Does all vegetable life thrill finally upward into humanity ? One can hardly help fancying that that is the final goal of the more demonstrative life of animals ; and when friendly horses come straying from the pasture and leaning from their shoulders over the garden bounds talk to me without words, I feel like saying to them. “ I wonder when you will be a man ? ” And when the chipmunk which lives in the wall sits up and chatters at me, I say to him, “ What an inquisitive little man you will be! ”
I speculate as to the human character of the heavy woodchuck which lives under the studio and ventures out in the early morning, and promenades slowly around the garden while I watch him from the upper piazza. He nips my phloxes here and there, with so proprietary an air that I call him The Bank President.
But it is curious that when I speculate upon the far-off future embodiments of my flowers, I think of them as girl children, and merry or stately maids, or sweet and loving matrons, — never as men mortals ; and I unconsciously find an explanation of the mysterious temperamental differences between men and women in their animal and vegetable preëmbodiments. The cool silence of the earth from which the plant grows and the tree lifts itself is in woman’s more quiet nature, and the fierce ravage of animal instinct in man’s ; and Nature ’s way of blending their characteristics is in their attraction for each other. Finally, the human being finds in his or her self something of the patience of vegetable growth, as well as the impatience of animal demand. I speculate upon the long progress of life in each, beginning from the least and most undeveloped to the last and most perfect; thinking that the mouse, with its little wants and small predatory instincts, might gather to itself through a long upward progress all the bulk and dignity of a horse ; and a radish gather from gradual transformation and aspiring tendency all that culminates in the breadfruit palm.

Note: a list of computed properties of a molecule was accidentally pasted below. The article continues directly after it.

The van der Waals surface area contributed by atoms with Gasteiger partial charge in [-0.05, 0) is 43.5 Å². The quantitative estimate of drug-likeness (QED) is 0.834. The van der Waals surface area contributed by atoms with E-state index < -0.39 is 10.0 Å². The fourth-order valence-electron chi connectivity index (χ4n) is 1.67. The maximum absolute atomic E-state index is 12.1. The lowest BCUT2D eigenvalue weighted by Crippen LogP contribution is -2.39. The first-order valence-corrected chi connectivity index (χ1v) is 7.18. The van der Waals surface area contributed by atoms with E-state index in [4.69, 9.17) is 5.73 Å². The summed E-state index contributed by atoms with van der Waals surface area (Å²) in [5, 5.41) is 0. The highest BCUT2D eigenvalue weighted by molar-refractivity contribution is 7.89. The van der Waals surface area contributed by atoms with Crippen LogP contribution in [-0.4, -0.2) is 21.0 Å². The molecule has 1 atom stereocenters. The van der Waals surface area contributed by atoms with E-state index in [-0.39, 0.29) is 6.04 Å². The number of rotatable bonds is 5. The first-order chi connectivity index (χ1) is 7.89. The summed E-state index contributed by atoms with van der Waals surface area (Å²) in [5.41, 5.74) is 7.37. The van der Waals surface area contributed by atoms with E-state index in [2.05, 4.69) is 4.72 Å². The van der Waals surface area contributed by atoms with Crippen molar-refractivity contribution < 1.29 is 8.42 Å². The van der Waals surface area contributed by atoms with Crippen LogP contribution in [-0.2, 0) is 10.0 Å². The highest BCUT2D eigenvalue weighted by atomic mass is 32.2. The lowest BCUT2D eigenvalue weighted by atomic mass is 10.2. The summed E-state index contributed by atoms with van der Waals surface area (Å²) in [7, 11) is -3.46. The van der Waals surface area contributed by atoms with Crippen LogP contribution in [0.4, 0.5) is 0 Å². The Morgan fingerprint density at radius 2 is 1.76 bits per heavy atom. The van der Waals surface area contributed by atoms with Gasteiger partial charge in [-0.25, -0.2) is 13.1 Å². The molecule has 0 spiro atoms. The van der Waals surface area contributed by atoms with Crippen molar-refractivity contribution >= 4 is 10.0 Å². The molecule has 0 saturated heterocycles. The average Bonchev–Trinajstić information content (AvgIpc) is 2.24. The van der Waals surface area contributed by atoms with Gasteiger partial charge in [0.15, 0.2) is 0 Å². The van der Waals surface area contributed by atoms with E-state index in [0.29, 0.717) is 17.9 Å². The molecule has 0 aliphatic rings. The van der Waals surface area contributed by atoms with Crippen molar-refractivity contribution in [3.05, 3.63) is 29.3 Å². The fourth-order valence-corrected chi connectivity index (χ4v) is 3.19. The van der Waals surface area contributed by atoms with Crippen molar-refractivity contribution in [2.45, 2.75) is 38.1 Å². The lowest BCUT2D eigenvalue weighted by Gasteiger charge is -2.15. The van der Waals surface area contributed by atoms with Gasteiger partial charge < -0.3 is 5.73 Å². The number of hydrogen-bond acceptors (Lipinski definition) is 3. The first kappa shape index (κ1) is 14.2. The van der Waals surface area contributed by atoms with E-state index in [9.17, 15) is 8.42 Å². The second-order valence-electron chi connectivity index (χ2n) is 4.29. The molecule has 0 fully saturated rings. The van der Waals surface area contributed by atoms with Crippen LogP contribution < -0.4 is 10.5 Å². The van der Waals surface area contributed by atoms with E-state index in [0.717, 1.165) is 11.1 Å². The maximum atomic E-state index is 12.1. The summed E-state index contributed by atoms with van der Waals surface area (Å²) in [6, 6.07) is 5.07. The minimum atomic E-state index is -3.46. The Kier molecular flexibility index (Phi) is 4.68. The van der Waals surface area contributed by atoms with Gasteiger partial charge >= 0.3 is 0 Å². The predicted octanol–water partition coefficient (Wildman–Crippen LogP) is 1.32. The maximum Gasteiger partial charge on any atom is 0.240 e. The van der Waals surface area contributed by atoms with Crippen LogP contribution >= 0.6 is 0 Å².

Thinking of these things, I seem to see the whole of God’s creation creeping, creeping up through infinite periods, through all the kingdoms of Nature ; through man, and his later and finer development, whatever it may be ; until it wins its final throne and sits beside the source of life and power. As I sit under the fir trees in my garden, I wonder how much of the lily-heart and the nasturtiums’ spicy smart has been already absorbed into the topmost spires of the balsams, and whether indeed it is not nearer heaven in quality as well as in altitude than it will be when it is merged into humanity. But when I remember the inspired souls among men, who have sung great songs which ring forever in the hearts of all mankind ; and done great deeds which have lifted the whole race to a higher plane, — I see that the fir tree would still be climbing if it went through manhood on its course to God.
There is a possible Eden in every garden, and yet how few of the children of men enter into and possess it! How few, even of the great of earth, know that it is quite within their power to recreate that lost paradise and live in its beauty every summer day of their lives. And it is not alone the beauty of it which ministers so potently to the soul of man ! There is companionship to be found within it which never offends. Here we may select according to our finest preferences those with whom we shall dwell in our separate Edens, and they will remain with us, and bless us with their loyalty as well as their loveliness.